As we continue Pitchfork Music Festival Week here at Faronheit, it’s always a pleasure to offer a closer, more in depth look at not only the artists on the lineup, but some analysis as to the scheduling so you can make the most of your weekend. There are always inevitable conflicts with artists you might like to see, as well as times when it might feel like a dead zone where there’s nothing to interest or inspire you. Fear not! There’s plenty of fun to be had every hour the gates of Union Park are open, whether you know it or not. Sure, there may be some tough calls to make at times, but one of the best things about Pitchfork is that there are never more than two stages going at once. They’re also not that far from one another, meaning that if you really want to see pieces of different sets, it’ll be a five minute walk to pull it off. Minimum effort for maximum musical reward. So without further ado, please join me after the jump for an hour-by-hour look at what Day 1 (Friday) has to offer.
If you missed yesterday’s post featuring audio and video streams/downloads from every artist on this year’s lineup, you can find that post right here.
Noah Lennox aka Panda Bear has been making music for a long time. Nine albums and a bunch more EPs with Animal Collective, and counting Panda Bear Meets the Grim Reaper, five solo full lengths as well. That’s a wealth of material, made all the more interesting by how his sonic and lyrical themes have evolved over the last 15 or so years. The one thing he’s never been is complacent, and that’s served him particularly well on landmark records such as 2007’s Person Pitch and 2009’s Animal Collective release Merriweather Post Pavilion. Though each new piece of music stands alone as its own unique statement, we have reached a point where there are certain qualities that define a Panda Bear song. Things like samples, reverb, psychedelia and overdubbed vocal harmonies have become par for the course, it’s just the way they’re presented that has changed.
Following the dark, dub-infested minimalism that was 2011’s Tomboy, it’s something of a relief that Panda Bear Meets the Grim Reaper is a bit more well-rounded, albeit still quite serious affair. Singles like “Mr. Noah” and “Boys Latin” bounce, swirl and ensnare you with their hooks before you have the chance to realize you’ve been sucked in, the words often so obscured with reverb that you’re never fully sure what they’re saying but sing along anyways. That’s part of the charm. Yet when a phrase does come across with clarity, as on the latter track with the line, “Dark cloud has descended again,” it turns a seemingly joyful moment to one of dread. Such is the dichotomy that permeates much of the record, as Lennox embraces the love and serenity that growing older and having a family can bring, while at the same time wrestling with the fear of dying and leaving them all behind. The album title itself spells that out explicitly when the lyrics don’t.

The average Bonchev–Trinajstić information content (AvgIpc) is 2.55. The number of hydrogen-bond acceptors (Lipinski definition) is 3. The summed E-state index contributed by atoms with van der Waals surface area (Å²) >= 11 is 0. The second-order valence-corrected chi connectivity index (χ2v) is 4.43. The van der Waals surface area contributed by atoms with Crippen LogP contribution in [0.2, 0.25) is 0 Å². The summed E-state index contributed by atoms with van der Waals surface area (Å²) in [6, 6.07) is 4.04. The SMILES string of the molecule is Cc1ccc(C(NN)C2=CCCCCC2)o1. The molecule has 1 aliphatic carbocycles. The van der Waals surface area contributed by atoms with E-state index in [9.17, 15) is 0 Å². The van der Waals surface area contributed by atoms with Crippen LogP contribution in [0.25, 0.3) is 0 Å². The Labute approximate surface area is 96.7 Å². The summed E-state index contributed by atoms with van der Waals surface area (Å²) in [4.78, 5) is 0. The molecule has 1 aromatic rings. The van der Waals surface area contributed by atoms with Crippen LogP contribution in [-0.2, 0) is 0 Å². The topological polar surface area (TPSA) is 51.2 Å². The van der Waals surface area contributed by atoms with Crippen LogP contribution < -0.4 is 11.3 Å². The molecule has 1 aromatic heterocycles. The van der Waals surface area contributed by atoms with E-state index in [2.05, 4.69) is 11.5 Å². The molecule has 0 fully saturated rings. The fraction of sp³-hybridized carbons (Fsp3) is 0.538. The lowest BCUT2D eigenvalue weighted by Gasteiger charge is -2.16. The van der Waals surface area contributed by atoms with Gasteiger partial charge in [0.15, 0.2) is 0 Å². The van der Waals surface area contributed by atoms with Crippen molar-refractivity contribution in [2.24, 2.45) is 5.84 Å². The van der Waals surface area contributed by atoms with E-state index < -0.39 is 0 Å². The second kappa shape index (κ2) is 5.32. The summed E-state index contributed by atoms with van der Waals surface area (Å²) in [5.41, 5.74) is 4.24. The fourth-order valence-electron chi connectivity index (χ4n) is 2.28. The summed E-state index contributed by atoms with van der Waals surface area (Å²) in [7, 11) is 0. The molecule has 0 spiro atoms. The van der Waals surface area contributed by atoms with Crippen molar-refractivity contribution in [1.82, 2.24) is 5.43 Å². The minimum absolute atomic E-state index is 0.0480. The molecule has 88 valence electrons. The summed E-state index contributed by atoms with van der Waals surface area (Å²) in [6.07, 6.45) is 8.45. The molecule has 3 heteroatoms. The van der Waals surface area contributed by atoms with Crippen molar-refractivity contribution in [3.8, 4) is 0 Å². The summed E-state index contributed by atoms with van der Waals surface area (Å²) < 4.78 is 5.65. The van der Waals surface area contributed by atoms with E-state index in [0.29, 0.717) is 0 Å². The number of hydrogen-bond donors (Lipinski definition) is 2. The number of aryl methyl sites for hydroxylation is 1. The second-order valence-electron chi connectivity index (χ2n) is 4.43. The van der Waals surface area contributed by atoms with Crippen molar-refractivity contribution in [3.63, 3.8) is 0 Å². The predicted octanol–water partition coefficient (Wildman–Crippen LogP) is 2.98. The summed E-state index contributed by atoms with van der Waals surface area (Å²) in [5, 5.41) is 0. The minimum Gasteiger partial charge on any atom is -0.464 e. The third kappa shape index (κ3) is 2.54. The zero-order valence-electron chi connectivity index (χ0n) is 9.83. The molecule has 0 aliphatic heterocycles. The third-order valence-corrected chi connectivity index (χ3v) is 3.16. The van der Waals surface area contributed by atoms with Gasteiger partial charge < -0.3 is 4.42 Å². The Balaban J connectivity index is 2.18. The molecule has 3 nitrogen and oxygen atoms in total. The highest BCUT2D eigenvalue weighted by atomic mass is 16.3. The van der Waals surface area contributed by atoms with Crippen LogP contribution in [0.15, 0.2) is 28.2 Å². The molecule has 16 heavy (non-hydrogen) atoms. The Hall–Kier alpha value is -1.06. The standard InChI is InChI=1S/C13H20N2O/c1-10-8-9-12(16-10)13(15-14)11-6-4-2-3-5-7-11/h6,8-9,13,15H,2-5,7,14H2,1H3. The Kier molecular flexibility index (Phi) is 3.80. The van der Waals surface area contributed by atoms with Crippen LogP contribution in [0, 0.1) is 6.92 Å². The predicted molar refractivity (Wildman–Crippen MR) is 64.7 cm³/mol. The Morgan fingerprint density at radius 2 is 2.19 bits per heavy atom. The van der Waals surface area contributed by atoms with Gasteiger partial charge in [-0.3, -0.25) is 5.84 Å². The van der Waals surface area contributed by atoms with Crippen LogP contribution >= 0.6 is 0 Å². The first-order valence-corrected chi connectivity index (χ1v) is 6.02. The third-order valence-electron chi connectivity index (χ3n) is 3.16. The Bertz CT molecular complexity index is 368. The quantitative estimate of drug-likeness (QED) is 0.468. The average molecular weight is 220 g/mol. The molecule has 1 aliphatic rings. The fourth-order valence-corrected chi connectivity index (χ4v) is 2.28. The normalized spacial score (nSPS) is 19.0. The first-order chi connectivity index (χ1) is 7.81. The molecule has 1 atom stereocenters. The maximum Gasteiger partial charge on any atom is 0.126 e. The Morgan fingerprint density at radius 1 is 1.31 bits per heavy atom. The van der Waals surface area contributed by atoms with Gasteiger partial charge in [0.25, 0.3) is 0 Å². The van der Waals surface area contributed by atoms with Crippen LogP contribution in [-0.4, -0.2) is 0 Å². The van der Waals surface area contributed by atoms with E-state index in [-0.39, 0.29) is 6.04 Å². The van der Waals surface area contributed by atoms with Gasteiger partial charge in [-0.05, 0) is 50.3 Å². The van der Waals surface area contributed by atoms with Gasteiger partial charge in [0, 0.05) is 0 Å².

At it’s heart however, Grim Reaper seeks to establish an overall focus on good triumphing over evil and finding the pleasures in life, one day at a time. The two tracks at the center of the record, “Come to Your Senses” and “Tropic of Cancer,” take a break from the frenetic sound collages that dominate much of the album to offer moments of sobering contemplation and outright beauty. On the former, Lennox chants, “Are you mad?” over and over, each time with a slightly different intonation, as if he’s trying to suss out what those three words even mean before finally deciding, “Yeah, I’m mad.” With the latter, harps and pianos plink with a heavenly sort of grace, as Lennox considers life after death and in doing so revives some of the memories of his own departed father from more than a decade ago. It’s a bit of a callback to his 2004 solo debut Young Prayer, which was created as a tribute to him.
Panda Bear Meets the Grim Reaper probably won’t be remembered as the best Panda Bear album, though it is his most accessible and all-encompassing to date. Thanks to its meticulous sequencing and reflective themes, it’s the sort of record that takes you on a journey and leaves you off in a much better place than where you started, even if it took some serious chaos to get there. Chalk up another big win for Mr. Noah.